Posted by Very easy Math on Wednesday, September 2, 2009 at 1:39pm.
my teacher told me that the inverse of addition was subtraction and that the inverse of subtraction was addition...
could you prove it to me
x = (1)x
((1)x)^1
I don't see how I'm suppose to get + x by taking the inverse of x i've always been told in math to just to the opposite of subbtraction which is addition but my teacher is telling me that is a lie and that it's really the inverse of subtraction is addition but I don't see the reasoning behind it
basically can you prove to me that the opposite of subractiion is addition and vise versa??? by taking the inverses????
I don't get it...
like I can prove that the opposite of multiplication is division by taking the inverse and can prove it just by defintion
(5x = 2)5^1 = x = 5^1 (2)
that's how you prove that relationship is really just inverses but what about addition and subtraction how are the inverse relationships...???
Thansk

Very easy math  Writeacher, Wednesday, September 2, 2009 at 1:56pm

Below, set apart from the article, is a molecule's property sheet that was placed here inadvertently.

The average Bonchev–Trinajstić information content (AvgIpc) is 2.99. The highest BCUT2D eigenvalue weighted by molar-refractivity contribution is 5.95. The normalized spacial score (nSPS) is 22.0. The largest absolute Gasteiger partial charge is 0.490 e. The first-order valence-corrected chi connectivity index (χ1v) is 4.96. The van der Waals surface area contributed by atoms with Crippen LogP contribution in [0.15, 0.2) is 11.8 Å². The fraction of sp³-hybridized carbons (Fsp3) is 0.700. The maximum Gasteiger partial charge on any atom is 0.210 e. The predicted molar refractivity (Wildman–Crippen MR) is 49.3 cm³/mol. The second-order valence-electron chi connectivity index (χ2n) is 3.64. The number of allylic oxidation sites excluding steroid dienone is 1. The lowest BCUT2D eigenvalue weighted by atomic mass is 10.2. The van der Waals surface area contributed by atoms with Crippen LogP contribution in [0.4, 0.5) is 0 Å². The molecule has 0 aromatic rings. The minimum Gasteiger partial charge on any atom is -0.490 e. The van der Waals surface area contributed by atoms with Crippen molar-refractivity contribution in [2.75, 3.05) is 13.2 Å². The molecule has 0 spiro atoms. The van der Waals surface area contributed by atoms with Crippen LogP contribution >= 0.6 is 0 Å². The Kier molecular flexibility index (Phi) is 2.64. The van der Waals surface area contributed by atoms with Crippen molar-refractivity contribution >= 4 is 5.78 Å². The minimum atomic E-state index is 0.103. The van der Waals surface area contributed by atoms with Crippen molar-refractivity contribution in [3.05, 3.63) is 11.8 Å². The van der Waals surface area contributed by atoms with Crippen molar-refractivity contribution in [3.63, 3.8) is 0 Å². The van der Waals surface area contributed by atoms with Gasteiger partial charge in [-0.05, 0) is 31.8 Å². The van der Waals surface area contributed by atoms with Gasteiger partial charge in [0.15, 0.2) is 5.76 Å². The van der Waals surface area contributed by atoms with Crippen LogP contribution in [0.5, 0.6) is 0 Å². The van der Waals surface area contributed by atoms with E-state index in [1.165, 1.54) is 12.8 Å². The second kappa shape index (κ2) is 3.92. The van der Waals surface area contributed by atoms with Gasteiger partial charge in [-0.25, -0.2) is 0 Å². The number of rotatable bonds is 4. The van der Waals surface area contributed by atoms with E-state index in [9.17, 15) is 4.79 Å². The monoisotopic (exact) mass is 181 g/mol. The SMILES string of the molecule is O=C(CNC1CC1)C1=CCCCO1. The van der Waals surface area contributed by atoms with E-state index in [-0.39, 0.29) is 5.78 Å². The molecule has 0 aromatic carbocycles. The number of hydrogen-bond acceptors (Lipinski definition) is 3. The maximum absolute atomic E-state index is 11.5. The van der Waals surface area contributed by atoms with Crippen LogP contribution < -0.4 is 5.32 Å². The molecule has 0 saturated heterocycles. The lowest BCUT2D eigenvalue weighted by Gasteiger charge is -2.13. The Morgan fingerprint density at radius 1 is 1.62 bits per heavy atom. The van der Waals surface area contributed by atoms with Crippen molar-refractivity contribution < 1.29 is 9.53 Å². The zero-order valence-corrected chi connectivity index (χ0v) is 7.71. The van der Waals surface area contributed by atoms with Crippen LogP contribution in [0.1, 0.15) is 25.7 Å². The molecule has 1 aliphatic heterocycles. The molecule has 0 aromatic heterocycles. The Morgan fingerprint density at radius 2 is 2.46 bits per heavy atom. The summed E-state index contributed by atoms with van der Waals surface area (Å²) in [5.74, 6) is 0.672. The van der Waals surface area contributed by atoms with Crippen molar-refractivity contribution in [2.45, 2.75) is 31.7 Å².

Use numbers.
6 + 2 = 8
Therefore, 8  6 = 2 or 8  2 = 6
How can you state those relationships in abstract terms?

Very easy math  Count Iblis, Wednesday, September 2, 2009 at 2:00pm
If x is some number and:
x + y = 0
then y is called an inverse (w.r.t. addition) of x
Then it follows from the same definition that x is an inverse of y. Now, what you need to prove is that inverses are unique. I.e. if for some given x
x + y = 0
and also
x + z = 0
you necessarily have y = z.
So, it then follows that the inverse of the inverse of x is x and it can't be anything else than x.
Then, if we denote the inverse of x by
x, we can prove that:
x = (1)*x
THis is because:
x + (1)*x =
1*x + (1)*x =
(1 + (1))*x =
0*x = 0
Here we have used that 1 is the inverse of 1.
So, (1)*x satisfies the criterium the inverse of x which we always denote as
x must satisfy and therefore
x = (1)*x
Then the fact that taking twice the inverse yields the same number implies that:
(1)*(1) = 1

Very easy math  Very easy Math, Wednesday, September 2, 2009 at 2:25pm
i agree with all of it but still don't see how
X + B = C
we can simply solve for B by simply multiplying the whole equation by B^1 which we note as B because????
(X + B = C)B^1
B cancels out
X = B^1 C
what allows us to say that B^1 is equal to B

Very easy math  bobpursley, Wednesday, September 2, 2009 at 3:16pm
You are confusing terms:
Inverse is not the reciprocal. You are using reciprocal (B^1) is reciprocal.
Now it is confusing, because the inverse operation to multiplication is division, and the inverse to division is multiplication
http://www.mathsisfun.com/definitions/inverseoperation.html
Watch the usage to "inverse", a lot of folks really mean reciprocal when they use it.
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